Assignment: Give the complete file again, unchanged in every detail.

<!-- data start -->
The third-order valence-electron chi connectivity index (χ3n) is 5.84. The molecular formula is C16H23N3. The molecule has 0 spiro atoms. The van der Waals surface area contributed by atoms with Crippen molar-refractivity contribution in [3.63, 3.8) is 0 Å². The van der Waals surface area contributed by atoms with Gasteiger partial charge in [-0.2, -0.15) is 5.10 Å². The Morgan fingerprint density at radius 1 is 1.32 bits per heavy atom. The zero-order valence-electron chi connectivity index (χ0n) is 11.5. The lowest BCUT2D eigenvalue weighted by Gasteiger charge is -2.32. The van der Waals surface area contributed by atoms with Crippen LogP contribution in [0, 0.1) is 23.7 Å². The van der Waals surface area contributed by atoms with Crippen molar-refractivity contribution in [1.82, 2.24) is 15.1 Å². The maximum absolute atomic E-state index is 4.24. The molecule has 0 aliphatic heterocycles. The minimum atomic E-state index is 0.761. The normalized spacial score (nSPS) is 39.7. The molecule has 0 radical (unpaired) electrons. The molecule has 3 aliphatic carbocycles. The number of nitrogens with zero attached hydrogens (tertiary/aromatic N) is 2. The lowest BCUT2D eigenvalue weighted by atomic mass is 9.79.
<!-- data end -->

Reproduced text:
The third-order valence-electron chi connectivity index (χ3n) is 5.84. The molecular formula is C16H23N3. The molecule has 0 spiro atoms. The van der Waals surface area contributed by atoms with Crippen molar-refractivity contribution in [3.63, 3.8) is 0 Å². The van der Waals surface area contributed by atoms with Gasteiger partial charge in [-0.2, -0.15) is 5.10 Å². The Morgan fingerprint density at radius 1 is 1.32 bits per heavy atom. The zero-order valence-electron chi connectivity index (χ0n) is 11.5. The lowest BCUT2D eigenvalue weighted by Gasteiger charge is -2.32. The van der Waals surface area contributed by atoms with Crippen LogP contribution in [0, 0.1) is 23.7 Å². The van der Waals surface area contributed by atoms with Crippen molar-refractivity contribution in [1.82, 2.24) is 15.1 Å². The maximum absolute atomic E-state index is 4.24. The molecule has 0 aliphatic heterocycles. The minimum atomic E-state index is 0.761. The normalized spacial score (nSPS) is 39.7. The molecule has 0 radical (unpaired) electrons. The molecule has 3 aliphatic carbocycles. The number of nitrogens with zero attached hydrogens (tertiary/aromatic N) is 2. The lowest BCUT2D eigenvalue weighted by atomic mass is 9.79.